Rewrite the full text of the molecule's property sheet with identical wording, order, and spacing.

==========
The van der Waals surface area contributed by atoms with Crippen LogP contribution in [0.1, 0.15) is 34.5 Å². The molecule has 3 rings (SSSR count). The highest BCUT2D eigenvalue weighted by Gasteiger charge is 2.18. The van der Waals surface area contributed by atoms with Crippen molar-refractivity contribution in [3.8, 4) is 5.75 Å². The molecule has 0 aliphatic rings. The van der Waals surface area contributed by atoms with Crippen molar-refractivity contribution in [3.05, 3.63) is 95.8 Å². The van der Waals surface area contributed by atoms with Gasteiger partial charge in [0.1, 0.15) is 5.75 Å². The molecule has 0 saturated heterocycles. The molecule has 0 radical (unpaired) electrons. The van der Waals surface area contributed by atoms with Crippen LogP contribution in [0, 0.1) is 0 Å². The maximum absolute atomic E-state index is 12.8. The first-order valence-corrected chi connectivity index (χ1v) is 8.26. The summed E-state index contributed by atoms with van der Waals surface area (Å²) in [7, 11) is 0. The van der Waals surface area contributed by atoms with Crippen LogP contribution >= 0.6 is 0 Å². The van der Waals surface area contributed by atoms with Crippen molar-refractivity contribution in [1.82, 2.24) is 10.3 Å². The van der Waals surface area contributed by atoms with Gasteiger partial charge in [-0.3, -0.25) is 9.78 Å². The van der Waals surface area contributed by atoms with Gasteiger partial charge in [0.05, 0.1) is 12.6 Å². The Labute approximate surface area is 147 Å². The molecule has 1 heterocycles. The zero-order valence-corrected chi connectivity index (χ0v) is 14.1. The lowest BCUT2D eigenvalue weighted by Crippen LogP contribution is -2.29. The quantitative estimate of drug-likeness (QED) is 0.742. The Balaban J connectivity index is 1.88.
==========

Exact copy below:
The van der Waals surface area contributed by atoms with Crippen LogP contribution in [0.1, 0.15) is 34.5 Å². The molecule has 3 rings (SSSR count). The highest BCUT2D eigenvalue weighted by Gasteiger charge is 2.18. The van der Waals surface area contributed by atoms with Crippen molar-refractivity contribution in [3.8, 4) is 5.75 Å². The molecule has 0 aliphatic rings. The van der Waals surface area contributed by atoms with Crippen molar-refractivity contribution in [3.05, 3.63) is 95.8 Å². The van der Waals surface area contributed by atoms with Gasteiger partial charge in [0.1, 0.15) is 5.75 Å². The molecule has 0 saturated heterocycles. The molecule has 0 radical (unpaired) electrons. The van der Waals surface area contributed by atoms with Crippen LogP contribution in [0, 0.1) is 0 Å². The maximum absolute atomic E-state index is 12.8. The first-order valence-corrected chi connectivity index (χ1v) is 8.26. The summed E-state index contributed by atoms with van der Waals surface area (Å²) in [7, 11) is 0. The van der Waals surface area contributed by atoms with Crippen LogP contribution >= 0.6 is 0 Å². The van der Waals surface area contributed by atoms with Crippen molar-refractivity contribution in [1.82, 2.24) is 10.3 Å². The van der Waals surface area contributed by atoms with Gasteiger partial charge in [-0.3, -0.25) is 9.78 Å². The van der Waals surface area contributed by atoms with Gasteiger partial charge in [0.05, 0.1) is 12.6 Å². The Labute approximate surface area is 147 Å². The molecule has 1 heterocycles. The zero-order valence-corrected chi connectivity index (χ0v) is 14.1. The lowest BCUT2D eigenvalue weighted by Crippen LogP contribution is -2.29. The quantitative estimate of drug-likeness (QED) is 0.742. The Balaban J connectivity index is 1.88.